With options to complete Arabic studies in a domestic or immersive environment, studying the language equips students in intercultural studies to speak, read, and write Arabic fluently. The Arabic courses help students develop their language skills so they can be proficient in the Arabic mission field, business world, classroom, and beyond.


The Program Learning Outcomes (PLO) and purposes of the Arabic language course series is to:
  • Articulate practical knowledge of Arab language, history, traditions, and culture.
  • Advance students’ comparative insights between his or her worldview and the Arab worldview.
  • Provide students with an opportunity to experience and cope with culture shock and cultural immersion in a safe environment.
  • Mark student progression in reading, hearing, speaking, and writing Arabic.
  • See students reach, at minimal, the intermediate-low level of language proficiency, as assessed by their field supervisor.
  • Assess student achievement using the American Council on the Teaching of Foreign Languages (ACTFL) and Oral Proficiency Assessment (OPI).


Students who choose to study the Arabic language have the opportunity to complete four courses in Arabic. Students have three options to complete this program: first, students can study Arabic at our Hattiesburg campus for three summers to complete their language and culture requirements. Second, students have the option of taking the first two Arabic courses on campus and completing the other two courses in one summer in Jordan. Third, students have the option to live in Jordan and study at our field school for six to ten months to complete all requirements. We highly suggest the third option, as immersion provides the most effective results.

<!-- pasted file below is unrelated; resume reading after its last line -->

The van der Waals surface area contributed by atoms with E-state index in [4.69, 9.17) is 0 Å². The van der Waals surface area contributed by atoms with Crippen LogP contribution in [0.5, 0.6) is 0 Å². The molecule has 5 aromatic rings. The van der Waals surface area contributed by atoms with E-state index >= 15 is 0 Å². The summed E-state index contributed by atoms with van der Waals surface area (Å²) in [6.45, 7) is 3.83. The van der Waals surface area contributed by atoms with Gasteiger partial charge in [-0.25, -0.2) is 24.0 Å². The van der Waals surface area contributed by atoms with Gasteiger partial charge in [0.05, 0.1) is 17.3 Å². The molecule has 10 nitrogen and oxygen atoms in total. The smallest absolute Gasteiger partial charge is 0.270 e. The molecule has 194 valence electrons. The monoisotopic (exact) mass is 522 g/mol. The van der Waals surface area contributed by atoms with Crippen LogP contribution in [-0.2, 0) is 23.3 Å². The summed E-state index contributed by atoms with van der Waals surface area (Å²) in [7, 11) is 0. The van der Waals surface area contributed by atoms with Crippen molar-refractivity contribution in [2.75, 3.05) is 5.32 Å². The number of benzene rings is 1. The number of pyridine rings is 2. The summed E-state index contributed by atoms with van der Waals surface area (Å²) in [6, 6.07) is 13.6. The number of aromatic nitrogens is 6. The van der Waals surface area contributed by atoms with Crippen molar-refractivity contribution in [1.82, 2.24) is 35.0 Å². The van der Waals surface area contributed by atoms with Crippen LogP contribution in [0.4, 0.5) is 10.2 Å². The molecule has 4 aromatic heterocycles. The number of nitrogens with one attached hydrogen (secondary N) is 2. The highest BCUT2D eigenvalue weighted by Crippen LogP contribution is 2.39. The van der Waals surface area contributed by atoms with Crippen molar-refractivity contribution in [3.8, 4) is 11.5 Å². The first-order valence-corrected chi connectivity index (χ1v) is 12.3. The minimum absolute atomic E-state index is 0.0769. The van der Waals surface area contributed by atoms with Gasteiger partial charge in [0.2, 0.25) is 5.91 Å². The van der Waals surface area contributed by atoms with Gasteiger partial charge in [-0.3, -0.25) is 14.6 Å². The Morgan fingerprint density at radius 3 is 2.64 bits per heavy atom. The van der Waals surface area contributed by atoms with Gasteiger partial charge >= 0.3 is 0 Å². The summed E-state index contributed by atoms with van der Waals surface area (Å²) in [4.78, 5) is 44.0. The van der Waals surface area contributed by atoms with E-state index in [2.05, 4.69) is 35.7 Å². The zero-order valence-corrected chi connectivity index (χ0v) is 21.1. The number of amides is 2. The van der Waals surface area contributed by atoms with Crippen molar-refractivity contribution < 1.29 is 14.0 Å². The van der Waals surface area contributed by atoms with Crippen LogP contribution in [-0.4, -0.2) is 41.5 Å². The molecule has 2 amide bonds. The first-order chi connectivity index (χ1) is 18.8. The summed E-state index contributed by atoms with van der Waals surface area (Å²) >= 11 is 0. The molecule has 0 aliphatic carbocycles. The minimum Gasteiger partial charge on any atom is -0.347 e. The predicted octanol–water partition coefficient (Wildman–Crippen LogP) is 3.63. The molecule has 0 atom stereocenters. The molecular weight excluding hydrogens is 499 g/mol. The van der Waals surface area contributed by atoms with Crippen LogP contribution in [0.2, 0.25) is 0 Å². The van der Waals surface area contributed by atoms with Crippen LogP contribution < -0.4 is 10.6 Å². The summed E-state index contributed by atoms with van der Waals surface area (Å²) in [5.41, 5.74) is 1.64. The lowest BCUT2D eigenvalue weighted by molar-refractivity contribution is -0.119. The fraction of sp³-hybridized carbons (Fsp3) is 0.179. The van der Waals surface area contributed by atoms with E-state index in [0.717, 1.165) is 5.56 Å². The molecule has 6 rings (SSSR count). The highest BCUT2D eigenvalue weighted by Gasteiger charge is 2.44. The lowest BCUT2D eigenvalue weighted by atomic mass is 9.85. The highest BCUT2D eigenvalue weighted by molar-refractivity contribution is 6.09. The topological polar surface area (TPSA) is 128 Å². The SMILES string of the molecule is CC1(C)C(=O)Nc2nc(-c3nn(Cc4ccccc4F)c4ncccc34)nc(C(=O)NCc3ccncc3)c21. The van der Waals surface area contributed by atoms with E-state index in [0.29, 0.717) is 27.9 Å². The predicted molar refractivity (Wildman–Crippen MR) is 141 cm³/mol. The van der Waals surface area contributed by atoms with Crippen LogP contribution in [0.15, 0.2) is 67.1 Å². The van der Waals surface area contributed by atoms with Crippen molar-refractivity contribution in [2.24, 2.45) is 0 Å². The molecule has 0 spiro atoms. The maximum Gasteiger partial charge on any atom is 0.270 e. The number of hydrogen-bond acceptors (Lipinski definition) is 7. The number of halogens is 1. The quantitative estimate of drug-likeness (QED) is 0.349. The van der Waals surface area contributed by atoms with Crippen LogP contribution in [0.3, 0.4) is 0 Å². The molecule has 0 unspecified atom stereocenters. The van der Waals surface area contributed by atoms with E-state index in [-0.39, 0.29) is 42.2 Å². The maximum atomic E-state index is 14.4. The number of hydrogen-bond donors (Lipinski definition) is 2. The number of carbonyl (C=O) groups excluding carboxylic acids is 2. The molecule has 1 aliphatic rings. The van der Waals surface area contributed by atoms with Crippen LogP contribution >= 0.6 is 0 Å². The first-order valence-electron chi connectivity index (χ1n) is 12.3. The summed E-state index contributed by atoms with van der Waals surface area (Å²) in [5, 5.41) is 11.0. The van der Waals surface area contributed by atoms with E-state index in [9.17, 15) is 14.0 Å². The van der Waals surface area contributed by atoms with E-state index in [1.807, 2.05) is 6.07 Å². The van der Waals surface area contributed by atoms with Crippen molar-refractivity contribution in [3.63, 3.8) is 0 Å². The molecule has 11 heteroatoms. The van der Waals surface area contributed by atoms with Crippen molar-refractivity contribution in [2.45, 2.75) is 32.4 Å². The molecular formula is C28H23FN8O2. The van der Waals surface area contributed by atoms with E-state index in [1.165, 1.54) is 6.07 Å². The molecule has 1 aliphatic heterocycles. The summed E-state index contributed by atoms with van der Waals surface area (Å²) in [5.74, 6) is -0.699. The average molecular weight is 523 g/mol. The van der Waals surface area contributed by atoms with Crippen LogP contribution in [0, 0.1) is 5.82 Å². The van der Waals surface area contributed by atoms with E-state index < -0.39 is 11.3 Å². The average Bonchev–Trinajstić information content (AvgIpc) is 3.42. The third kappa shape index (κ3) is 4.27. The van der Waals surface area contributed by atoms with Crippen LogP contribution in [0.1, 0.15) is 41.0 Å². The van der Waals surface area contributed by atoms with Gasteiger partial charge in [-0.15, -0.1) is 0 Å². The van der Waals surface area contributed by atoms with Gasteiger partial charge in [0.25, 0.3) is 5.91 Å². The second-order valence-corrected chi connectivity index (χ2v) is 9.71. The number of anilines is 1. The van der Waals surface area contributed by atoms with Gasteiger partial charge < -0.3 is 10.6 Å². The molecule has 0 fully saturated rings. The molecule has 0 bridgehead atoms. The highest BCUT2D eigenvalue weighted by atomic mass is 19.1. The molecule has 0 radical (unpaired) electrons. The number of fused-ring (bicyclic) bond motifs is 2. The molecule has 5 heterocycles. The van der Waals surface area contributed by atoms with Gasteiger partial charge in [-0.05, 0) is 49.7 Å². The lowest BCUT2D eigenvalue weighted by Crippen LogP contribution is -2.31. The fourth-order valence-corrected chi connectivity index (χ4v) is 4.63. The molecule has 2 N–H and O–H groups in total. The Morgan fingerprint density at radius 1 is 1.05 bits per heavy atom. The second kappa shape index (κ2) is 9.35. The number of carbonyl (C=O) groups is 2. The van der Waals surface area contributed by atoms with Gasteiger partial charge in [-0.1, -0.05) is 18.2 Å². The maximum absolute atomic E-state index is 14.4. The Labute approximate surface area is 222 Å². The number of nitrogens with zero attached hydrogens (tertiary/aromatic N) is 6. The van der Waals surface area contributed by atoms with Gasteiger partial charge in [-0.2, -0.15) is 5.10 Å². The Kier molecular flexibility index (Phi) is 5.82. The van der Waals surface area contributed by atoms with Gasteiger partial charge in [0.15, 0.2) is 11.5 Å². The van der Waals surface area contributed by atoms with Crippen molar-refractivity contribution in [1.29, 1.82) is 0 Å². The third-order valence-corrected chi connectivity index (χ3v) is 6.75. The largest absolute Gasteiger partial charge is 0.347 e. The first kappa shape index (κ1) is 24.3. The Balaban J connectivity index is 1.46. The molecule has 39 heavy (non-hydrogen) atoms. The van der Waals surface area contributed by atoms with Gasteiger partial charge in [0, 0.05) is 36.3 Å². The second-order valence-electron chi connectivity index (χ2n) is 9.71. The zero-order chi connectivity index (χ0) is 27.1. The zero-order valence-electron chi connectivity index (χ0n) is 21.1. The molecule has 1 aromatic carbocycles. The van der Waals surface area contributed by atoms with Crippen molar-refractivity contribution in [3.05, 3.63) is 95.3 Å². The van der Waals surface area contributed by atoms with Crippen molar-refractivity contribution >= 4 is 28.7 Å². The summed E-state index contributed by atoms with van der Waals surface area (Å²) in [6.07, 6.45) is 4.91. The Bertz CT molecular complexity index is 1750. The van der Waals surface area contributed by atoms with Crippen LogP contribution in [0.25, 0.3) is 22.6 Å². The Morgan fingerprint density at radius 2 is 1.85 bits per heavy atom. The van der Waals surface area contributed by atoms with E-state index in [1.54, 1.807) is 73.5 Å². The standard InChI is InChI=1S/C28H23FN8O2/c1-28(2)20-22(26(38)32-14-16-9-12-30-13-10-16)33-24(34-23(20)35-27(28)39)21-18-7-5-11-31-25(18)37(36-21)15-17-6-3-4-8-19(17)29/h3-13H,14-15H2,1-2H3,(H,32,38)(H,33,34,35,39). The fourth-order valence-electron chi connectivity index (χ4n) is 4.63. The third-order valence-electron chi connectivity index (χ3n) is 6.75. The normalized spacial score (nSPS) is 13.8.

ARB 101, Contemporary Arabic 1: This course introduces beginning students to the Arabic alphabet and elementary grammar providing a foundation for speaking, reading, writing, and listening to Levantine Arabic. Additional emphasis on Arab history and traditions builds cultural competencies essential for students to flourish in the Arab world.

ARB 102, Contemporary Arabic 2: This course builds on Arabic 1 and introduces basic syntax including conjugation of key subject pronouns, suffix pronouns, and auxiliary verbs. Students will grow in their ability to express themselves in simple, noun-based sentences while preparing for the complexities of the Arabic verb system.

ARB 201, Contemporary Arabic 3: This course solidifies student proficiency in basic Arabic grammar and syntax enabling students to communicate in functional noun-based sentences. Students will begin learning the Ten Forms of the Arabic Verb, beginning with the past tense of Form 1 verbs. Additionally, students will continue growth in cultural competencies by learning idioms, sayings, and proverbs common in conversational Arabic.

ARB 202, Contemporary Arabic 4: This course focuses on mastery of the Ten Forms of the Arabic Verb in both past and present tense. Students will have foundational mastery of Arabic grammar and syntax along with a vocabulary of at least 350 words and will be able to express themselves and carry out common tasks using both simple and complex sentences.


The Arabic classes offered can fulfill the language requirement of a bachelor of arts degree.


A wide variety of teaching methods will be utilized for this course but, as we will be focusing more on verbs and their inflections, students will notice an increase in exercises which require speech repetition. The reason for this is that we are attempting to “arabize the tongue” so that the sounds and the inflections become second nature to you.

We will give emphasis to proper pronunciation as this is of special consequence in Arabic. In-class role play and comprehension exercises will be given from a select number of simple conversation exercises in addition to drilling. Students will be given assignments/tasks requiring them to work individually, in pairs, or in small groups. Some grammatical principles will be taught in lecture format.

Practical daily scenarios in the form of dialogue will be presented by the instructor as well as practiced and role-played with peers. Students will be presented with some basic lessons in Arab culture and traditions and encouraged to speak and practice their Arabic with native Arabic speakers in the community. We will use Fridrik Tiedemann’s vocabulary acquisition method, called “The Notebook Method.”


12 hours are offered for Arabic studies

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